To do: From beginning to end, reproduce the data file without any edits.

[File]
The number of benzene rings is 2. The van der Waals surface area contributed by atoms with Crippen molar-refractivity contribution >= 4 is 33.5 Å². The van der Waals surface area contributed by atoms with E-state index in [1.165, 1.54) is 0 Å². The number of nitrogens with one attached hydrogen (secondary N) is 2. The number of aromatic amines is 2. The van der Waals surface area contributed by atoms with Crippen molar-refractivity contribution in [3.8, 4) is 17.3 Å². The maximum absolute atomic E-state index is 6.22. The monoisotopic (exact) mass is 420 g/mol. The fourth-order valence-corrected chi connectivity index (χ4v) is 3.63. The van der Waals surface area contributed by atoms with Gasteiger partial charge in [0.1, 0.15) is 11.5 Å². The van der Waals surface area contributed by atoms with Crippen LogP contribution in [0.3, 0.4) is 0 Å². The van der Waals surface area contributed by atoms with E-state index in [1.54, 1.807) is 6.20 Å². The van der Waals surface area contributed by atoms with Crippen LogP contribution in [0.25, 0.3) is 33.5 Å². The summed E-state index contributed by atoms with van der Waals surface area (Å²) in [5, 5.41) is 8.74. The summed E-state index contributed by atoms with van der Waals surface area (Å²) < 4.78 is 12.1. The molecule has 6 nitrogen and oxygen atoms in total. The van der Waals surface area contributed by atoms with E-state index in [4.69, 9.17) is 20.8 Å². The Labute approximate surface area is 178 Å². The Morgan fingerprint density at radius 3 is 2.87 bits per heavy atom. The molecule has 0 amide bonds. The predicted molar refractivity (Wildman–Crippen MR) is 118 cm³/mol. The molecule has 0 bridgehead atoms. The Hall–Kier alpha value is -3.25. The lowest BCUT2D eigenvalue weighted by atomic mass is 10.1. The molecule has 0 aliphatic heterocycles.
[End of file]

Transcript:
The number of benzene rings is 2. The van der Waals surface area contributed by atoms with Crippen molar-refractivity contribution >= 4 is 33.5 Å². The van der Waals surface area contributed by atoms with E-state index in [1.165, 1.54) is 0 Å². The number of nitrogens with one attached hydrogen (secondary N) is 2. The number of aromatic amines is 2. The van der Waals surface area contributed by atoms with Crippen molar-refractivity contribution in [3.8, 4) is 17.3 Å². The maximum absolute atomic E-state index is 6.22. The monoisotopic (exact) mass is 420 g/mol. The fourth-order valence-corrected chi connectivity index (χ4v) is 3.63. The van der Waals surface area contributed by atoms with Gasteiger partial charge in [0.1, 0.15) is 11.5 Å². The van der Waals surface area contributed by atoms with Crippen LogP contribution in [0.3, 0.4) is 0 Å². The van der Waals surface area contributed by atoms with E-state index in [1.54, 1.807) is 6.20 Å². The van der Waals surface area contributed by atoms with Crippen LogP contribution in [0.25, 0.3) is 33.5 Å². The summed E-state index contributed by atoms with van der Waals surface area (Å²) in [5, 5.41) is 8.74. The summed E-state index contributed by atoms with van der Waals surface area (Å²) < 4.78 is 12.1. The molecule has 6 nitrogen and oxygen atoms in total. The van der Waals surface area contributed by atoms with E-state index in [4.69, 9.17) is 20.8 Å². The Labute approximate surface area is 178 Å². The Morgan fingerprint density at radius 3 is 2.87 bits per heavy atom. The molecule has 0 amide bonds. The predicted molar refractivity (Wildman–Crippen MR) is 118 cm³/mol. The molecule has 0 bridgehead atoms. The Hall–Kier alpha value is -3.25. The lowest BCUT2D eigenvalue weighted by atomic mass is 10.1. The molecule has 0 aliphatic heterocycles.